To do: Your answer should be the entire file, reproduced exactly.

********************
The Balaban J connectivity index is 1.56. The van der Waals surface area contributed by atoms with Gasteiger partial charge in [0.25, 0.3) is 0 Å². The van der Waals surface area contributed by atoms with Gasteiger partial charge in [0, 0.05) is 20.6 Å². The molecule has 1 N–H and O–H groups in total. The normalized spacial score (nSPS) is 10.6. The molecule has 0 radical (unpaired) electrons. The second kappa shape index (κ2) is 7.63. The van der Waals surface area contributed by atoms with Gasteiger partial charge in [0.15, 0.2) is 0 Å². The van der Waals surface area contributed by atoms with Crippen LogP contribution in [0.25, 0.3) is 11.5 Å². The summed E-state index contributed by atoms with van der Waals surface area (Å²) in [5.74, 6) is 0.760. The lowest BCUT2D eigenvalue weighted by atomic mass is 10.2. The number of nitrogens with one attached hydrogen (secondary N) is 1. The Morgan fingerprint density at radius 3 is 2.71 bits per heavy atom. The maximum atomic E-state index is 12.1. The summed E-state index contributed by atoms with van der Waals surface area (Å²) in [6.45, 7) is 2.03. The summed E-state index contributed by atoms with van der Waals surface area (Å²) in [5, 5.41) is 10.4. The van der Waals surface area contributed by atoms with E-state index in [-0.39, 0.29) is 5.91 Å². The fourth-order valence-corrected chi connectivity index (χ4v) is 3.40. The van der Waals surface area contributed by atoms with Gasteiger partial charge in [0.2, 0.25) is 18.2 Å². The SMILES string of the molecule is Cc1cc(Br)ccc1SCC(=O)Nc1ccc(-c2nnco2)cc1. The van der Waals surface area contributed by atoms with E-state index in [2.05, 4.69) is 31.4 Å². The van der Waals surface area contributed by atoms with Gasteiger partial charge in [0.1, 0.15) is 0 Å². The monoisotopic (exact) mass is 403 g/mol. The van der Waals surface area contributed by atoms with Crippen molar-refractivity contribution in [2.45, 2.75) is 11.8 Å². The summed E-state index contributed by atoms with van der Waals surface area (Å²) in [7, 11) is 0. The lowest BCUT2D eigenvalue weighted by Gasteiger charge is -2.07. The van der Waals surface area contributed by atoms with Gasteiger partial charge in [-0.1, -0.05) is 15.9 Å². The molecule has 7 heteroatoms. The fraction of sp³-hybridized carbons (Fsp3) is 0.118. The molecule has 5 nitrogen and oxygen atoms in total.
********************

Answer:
The Balaban J connectivity index is 1.56. The van der Waals surface area contributed by atoms with Gasteiger partial charge in [0.25, 0.3) is 0 Å². The van der Waals surface area contributed by atoms with Gasteiger partial charge in [0, 0.05) is 20.6 Å². The molecule has 1 N–H and O–H groups in total. The normalized spacial score (nSPS) is 10.6. The molecule has 0 radical (unpaired) electrons. The second kappa shape index (κ2) is 7.63. The van der Waals surface area contributed by atoms with Gasteiger partial charge in [0.15, 0.2) is 0 Å². The van der Waals surface area contributed by atoms with Crippen LogP contribution in [0.25, 0.3) is 11.5 Å². The summed E-state index contributed by atoms with van der Waals surface area (Å²) in [5.74, 6) is 0.760. The lowest BCUT2D eigenvalue weighted by atomic mass is 10.2. The number of nitrogens with one attached hydrogen (secondary N) is 1. The Morgan fingerprint density at radius 3 is 2.71 bits per heavy atom. The maximum atomic E-state index is 12.1. The summed E-state index contributed by atoms with van der Waals surface area (Å²) in [6.45, 7) is 2.03. The summed E-state index contributed by atoms with van der Waals surface area (Å²) in [5, 5.41) is 10.4. The van der Waals surface area contributed by atoms with E-state index in [-0.39, 0.29) is 5.91 Å². The fourth-order valence-corrected chi connectivity index (χ4v) is 3.40. The van der Waals surface area contributed by atoms with Gasteiger partial charge in [0.2, 0.25) is 18.2 Å². The SMILES string of the molecule is Cc1cc(Br)ccc1SCC(=O)Nc1ccc(-c2nnco2)cc1. The van der Waals surface area contributed by atoms with E-state index in [2.05, 4.69) is 31.4 Å². The van der Waals surface area contributed by atoms with Gasteiger partial charge in [0.1, 0.15) is 0 Å². The monoisotopic (exact) mass is 403 g/mol. The van der Waals surface area contributed by atoms with Crippen molar-refractivity contribution in [2.45, 2.75) is 11.8 Å². The summed E-state index contributed by atoms with van der Waals surface area (Å²) in [7, 11) is 0. The lowest BCUT2D eigenvalue weighted by Gasteiger charge is -2.07. The van der Waals surface area contributed by atoms with Gasteiger partial charge in [-0.1, -0.05) is 15.9 Å². The molecule has 7 heteroatoms. The fraction of sp³-hybridized carbons (Fsp3) is 0.118. The molecule has 5 nitrogen and oxygen atoms in total.